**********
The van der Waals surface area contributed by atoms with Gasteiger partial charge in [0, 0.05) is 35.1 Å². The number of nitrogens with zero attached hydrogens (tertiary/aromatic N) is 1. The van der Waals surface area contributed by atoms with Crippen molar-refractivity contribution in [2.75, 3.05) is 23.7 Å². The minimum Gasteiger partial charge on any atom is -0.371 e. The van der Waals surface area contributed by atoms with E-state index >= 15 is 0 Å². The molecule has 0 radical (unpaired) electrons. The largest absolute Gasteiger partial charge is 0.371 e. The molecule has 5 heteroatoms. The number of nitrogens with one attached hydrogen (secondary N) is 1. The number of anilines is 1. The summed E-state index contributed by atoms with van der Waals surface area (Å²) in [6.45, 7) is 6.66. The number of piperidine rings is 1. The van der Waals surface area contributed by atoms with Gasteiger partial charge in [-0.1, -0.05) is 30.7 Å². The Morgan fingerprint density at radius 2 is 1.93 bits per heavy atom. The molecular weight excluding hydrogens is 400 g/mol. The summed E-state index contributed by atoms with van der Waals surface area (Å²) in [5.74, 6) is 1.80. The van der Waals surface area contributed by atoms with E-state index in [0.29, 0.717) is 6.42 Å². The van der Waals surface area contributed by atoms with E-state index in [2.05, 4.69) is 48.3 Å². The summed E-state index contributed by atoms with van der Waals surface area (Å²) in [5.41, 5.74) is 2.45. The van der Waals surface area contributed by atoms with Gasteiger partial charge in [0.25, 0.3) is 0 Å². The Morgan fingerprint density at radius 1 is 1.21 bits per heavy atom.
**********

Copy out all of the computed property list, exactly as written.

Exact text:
The van der Waals surface area contributed by atoms with Gasteiger partial charge in [0, 0.05) is 35.1 Å². The number of nitrogens with zero attached hydrogens (tertiary/aromatic N) is 1. The van der Waals surface area contributed by atoms with Crippen molar-refractivity contribution in [2.75, 3.05) is 23.7 Å². The minimum Gasteiger partial charge on any atom is -0.371 e. The van der Waals surface area contributed by atoms with E-state index >= 15 is 0 Å². The molecule has 0 radical (unpaired) electrons. The largest absolute Gasteiger partial charge is 0.371 e. The molecule has 5 heteroatoms. The number of nitrogens with one attached hydrogen (secondary N) is 1. The number of anilines is 1. The summed E-state index contributed by atoms with van der Waals surface area (Å²) in [6.45, 7) is 6.66. The number of piperidine rings is 1. The van der Waals surface area contributed by atoms with Gasteiger partial charge in [-0.1, -0.05) is 30.7 Å². The Morgan fingerprint density at radius 2 is 1.93 bits per heavy atom. The molecular weight excluding hydrogens is 400 g/mol. The summed E-state index contributed by atoms with van der Waals surface area (Å²) in [5.74, 6) is 1.80. The van der Waals surface area contributed by atoms with E-state index in [0.29, 0.717) is 6.42 Å². The van der Waals surface area contributed by atoms with E-state index in [2.05, 4.69) is 48.3 Å². The summed E-state index contributed by atoms with van der Waals surface area (Å²) in [5.41, 5.74) is 2.45. The van der Waals surface area contributed by atoms with Gasteiger partial charge in [0.25, 0.3) is 0 Å². The Morgan fingerprint density at radius 1 is 1.21 bits per heavy atom.